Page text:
254 Jean-Marie De Koninck
324 900
the
12th
number n such that σ(n) and σ2(n) have the same prime factors,
namely the prime numbers 3, 7, 13, 31 and 127; indeed,
σ(n) = 3 · 7 · 13 · 31 · 127,
σ2(n) =
33
·
76
· 13 · 31 · 127;
see the number 180.
326 981 (= 79 · 4139)
the value of 9! 8! + 7! 6! + 5! 4! + 3! 2! + 1!; setting ak := k! (k
1)! + (k 2)! + . . . +
(−1)k2!
+
(−1)k+11!,
then a1 = a2 = 1, a3 = 5, a4 = 19,
a5 = 101, a6 = 619, a7 = 4 421, a8 = 35 899 and a9 = 326 981.
331 777
the seventh prime number of the form
n4
+1, here with n = 24 (see the number
1 297).
332 928
the seventh powerful number n such that n + 1 is also powerful: here 332 928 =
27
·
32
·
172
and 332 929 =
5772
(see the number 288);
the seventh solution w + s to the aligned houses problem (see the number 35).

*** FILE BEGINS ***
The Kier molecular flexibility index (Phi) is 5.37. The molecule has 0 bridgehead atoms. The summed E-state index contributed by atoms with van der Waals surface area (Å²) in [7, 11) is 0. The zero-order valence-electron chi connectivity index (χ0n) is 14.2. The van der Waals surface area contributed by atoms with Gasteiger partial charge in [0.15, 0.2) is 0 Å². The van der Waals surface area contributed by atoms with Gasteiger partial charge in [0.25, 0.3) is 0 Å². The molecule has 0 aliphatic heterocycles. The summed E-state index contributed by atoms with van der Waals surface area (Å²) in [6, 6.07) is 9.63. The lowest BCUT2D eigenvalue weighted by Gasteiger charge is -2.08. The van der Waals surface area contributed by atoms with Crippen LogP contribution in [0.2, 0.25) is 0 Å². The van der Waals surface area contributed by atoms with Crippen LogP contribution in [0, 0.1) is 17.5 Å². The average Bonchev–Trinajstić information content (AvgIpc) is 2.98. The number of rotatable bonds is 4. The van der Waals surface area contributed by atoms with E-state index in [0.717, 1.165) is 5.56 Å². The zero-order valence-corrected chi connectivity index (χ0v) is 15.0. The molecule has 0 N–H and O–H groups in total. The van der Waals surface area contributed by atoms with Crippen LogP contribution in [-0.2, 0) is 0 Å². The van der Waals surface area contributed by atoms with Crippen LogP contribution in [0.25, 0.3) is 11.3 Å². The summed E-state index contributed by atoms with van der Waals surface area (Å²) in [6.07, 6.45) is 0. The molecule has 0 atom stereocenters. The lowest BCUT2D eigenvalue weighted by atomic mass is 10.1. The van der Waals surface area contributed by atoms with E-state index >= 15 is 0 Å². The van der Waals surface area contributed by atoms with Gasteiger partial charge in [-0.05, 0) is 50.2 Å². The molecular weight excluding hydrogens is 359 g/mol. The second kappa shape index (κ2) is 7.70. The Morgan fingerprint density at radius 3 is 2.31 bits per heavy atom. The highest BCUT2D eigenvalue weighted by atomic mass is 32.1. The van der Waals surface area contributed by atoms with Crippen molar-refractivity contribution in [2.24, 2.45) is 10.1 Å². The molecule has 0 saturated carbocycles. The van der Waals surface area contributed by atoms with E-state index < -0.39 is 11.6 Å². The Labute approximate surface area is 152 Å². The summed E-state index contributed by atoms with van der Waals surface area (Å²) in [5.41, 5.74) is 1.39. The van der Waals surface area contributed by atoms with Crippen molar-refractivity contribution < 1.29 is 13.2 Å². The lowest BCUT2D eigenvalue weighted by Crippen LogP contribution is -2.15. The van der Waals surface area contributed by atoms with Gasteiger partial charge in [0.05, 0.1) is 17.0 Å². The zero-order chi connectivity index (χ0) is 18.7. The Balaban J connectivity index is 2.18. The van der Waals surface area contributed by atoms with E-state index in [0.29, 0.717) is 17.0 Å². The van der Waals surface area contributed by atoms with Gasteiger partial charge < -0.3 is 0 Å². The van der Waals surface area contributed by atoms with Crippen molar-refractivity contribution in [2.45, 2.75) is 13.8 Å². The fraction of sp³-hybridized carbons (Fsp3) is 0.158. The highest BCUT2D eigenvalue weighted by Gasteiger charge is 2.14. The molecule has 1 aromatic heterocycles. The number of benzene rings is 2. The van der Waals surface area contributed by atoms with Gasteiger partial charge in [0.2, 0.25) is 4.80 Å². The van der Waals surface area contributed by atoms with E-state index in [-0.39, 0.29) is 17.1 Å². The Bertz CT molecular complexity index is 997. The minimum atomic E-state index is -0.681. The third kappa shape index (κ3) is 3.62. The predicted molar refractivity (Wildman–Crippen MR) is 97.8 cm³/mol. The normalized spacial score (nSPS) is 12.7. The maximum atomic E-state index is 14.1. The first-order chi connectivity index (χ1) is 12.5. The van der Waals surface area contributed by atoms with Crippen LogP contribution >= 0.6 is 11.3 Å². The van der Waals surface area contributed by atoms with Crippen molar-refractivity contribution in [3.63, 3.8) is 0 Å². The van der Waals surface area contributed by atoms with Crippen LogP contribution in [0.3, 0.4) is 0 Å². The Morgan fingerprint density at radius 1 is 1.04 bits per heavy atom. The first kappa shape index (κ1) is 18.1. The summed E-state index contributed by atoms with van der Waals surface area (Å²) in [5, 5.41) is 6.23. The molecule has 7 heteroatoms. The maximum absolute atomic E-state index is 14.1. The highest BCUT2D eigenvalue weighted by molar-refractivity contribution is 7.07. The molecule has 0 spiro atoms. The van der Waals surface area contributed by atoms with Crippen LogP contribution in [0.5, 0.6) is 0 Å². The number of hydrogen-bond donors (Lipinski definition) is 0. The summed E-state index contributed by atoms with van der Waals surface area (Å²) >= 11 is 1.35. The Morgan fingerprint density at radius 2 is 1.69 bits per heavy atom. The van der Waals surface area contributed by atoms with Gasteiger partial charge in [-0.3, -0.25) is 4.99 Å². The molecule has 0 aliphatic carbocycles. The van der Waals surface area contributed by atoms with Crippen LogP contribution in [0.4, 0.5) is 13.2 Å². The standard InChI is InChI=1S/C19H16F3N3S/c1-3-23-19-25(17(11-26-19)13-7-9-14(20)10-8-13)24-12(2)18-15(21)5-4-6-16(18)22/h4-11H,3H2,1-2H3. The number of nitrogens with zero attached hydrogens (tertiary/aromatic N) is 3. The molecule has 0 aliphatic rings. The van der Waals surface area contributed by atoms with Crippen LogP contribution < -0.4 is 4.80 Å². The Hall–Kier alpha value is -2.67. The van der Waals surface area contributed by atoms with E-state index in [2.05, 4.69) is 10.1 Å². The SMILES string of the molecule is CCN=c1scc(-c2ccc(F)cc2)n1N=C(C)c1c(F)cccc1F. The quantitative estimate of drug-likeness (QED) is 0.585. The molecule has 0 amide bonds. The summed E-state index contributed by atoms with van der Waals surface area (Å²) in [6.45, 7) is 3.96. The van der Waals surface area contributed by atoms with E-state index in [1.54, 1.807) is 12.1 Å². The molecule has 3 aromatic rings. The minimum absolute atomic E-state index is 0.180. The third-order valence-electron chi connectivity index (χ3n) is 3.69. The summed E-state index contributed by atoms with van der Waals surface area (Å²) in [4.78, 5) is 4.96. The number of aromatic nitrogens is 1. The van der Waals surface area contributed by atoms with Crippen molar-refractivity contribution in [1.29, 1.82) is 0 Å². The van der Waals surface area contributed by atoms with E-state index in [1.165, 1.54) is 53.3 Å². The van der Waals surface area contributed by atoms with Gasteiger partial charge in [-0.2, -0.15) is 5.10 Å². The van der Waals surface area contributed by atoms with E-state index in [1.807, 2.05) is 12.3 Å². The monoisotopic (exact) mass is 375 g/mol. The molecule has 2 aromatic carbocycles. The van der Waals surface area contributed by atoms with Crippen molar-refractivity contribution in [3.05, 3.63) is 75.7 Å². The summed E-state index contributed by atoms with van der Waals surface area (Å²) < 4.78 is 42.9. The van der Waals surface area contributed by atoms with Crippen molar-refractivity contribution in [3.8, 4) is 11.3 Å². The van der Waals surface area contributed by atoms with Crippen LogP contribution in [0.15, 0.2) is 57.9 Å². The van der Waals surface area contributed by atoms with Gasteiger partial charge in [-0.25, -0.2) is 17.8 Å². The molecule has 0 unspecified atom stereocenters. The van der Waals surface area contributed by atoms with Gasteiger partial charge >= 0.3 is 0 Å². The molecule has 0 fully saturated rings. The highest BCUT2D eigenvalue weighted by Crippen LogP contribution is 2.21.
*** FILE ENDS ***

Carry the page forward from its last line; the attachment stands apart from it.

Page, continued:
332 929
the eight number n such that the binomial coefficient
(
n
2
)
is a perfect square:
here
(
332 929
2
)
=
2354162
(see the number 289); it is easy to prove that this
sequence of numbers is
infinite177.
333 667
the largest prime factor of the number 12345678987654321 =
1111111112,
whose complete factorization is given by
12345678987654321 =
34
·
372
·
3336672,
a perfect
square178.
177Indeed one only needs to prove that equation
n(n−1)
2
= 2 has infinitely many solutions. But
this equation is equivalent to the quadratic equation
n2
n 2
2
= 0, whose positive solutions are
given by n =
1+

1+8
2
2
; but then such a solution n is an integer if and only if 1 + 8
2
=
x2
for
some integer x. Now this equation can be written in the form x2 8 2 = 1, that is a Fermat-Pell
equation which, as is well known, has infinitely many solutions.
178It is interesting to observe that when the number 12345678987654321 is placed after itself, one
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